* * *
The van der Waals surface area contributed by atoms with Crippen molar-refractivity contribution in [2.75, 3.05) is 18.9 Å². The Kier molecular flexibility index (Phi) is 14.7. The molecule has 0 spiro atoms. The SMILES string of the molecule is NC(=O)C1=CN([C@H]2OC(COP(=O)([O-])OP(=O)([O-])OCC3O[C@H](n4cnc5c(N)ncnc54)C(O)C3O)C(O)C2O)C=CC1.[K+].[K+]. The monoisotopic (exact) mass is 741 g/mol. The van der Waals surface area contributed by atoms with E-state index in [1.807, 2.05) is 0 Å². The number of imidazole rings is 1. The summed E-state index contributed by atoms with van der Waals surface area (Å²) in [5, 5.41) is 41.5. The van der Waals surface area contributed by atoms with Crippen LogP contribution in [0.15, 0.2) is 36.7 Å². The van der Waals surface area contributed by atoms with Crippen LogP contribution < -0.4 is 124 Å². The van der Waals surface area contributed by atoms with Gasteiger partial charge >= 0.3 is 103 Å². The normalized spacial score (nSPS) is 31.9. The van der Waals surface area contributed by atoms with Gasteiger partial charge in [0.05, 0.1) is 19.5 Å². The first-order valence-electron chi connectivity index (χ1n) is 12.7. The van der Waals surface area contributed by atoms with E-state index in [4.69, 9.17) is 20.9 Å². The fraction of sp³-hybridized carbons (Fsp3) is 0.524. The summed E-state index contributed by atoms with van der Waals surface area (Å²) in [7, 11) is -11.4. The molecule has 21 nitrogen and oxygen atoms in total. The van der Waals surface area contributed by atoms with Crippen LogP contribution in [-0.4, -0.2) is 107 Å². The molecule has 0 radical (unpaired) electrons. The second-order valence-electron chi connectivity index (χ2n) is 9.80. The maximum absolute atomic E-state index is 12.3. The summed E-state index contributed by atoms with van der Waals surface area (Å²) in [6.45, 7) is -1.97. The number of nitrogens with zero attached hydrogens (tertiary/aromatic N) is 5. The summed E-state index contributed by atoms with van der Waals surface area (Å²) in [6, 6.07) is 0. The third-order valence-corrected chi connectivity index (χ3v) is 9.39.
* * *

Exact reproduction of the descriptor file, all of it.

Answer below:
The van der Waals surface area contributed by atoms with Crippen molar-refractivity contribution in [2.75, 3.05) is 18.9 Å². The Kier molecular flexibility index (Phi) is 14.7. The molecule has 0 spiro atoms. The SMILES string of the molecule is NC(=O)C1=CN([C@H]2OC(COP(=O)([O-])OP(=O)([O-])OCC3O[C@H](n4cnc5c(N)ncnc54)C(O)C3O)C(O)C2O)C=CC1.[K+].[K+]. The monoisotopic (exact) mass is 741 g/mol. The van der Waals surface area contributed by atoms with E-state index in [1.807, 2.05) is 0 Å². The number of imidazole rings is 1. The summed E-state index contributed by atoms with van der Waals surface area (Å²) in [5, 5.41) is 41.5. The van der Waals surface area contributed by atoms with Crippen LogP contribution in [0.15, 0.2) is 36.7 Å². The van der Waals surface area contributed by atoms with Crippen LogP contribution < -0.4 is 124 Å². The van der Waals surface area contributed by atoms with Gasteiger partial charge >= 0.3 is 103 Å². The normalized spacial score (nSPS) is 31.9. The van der Waals surface area contributed by atoms with Gasteiger partial charge in [0.05, 0.1) is 19.5 Å². The first-order valence-electron chi connectivity index (χ1n) is 12.7. The van der Waals surface area contributed by atoms with E-state index in [4.69, 9.17) is 20.9 Å². The fraction of sp³-hybridized carbons (Fsp3) is 0.524. The summed E-state index contributed by atoms with van der Waals surface area (Å²) in [7, 11) is -11.4. The molecule has 21 nitrogen and oxygen atoms in total. The van der Waals surface area contributed by atoms with Crippen LogP contribution in [-0.4, -0.2) is 107 Å². The molecule has 0 radical (unpaired) electrons. The second-order valence-electron chi connectivity index (χ2n) is 9.80. The maximum absolute atomic E-state index is 12.3. The summed E-state index contributed by atoms with van der Waals surface area (Å²) in [6.45, 7) is -1.97. The number of nitrogens with zero attached hydrogens (tertiary/aromatic N) is 5. The summed E-state index contributed by atoms with van der Waals surface area (Å²) in [6, 6.07) is 0. The third-order valence-corrected chi connectivity index (χ3v) is 9.39.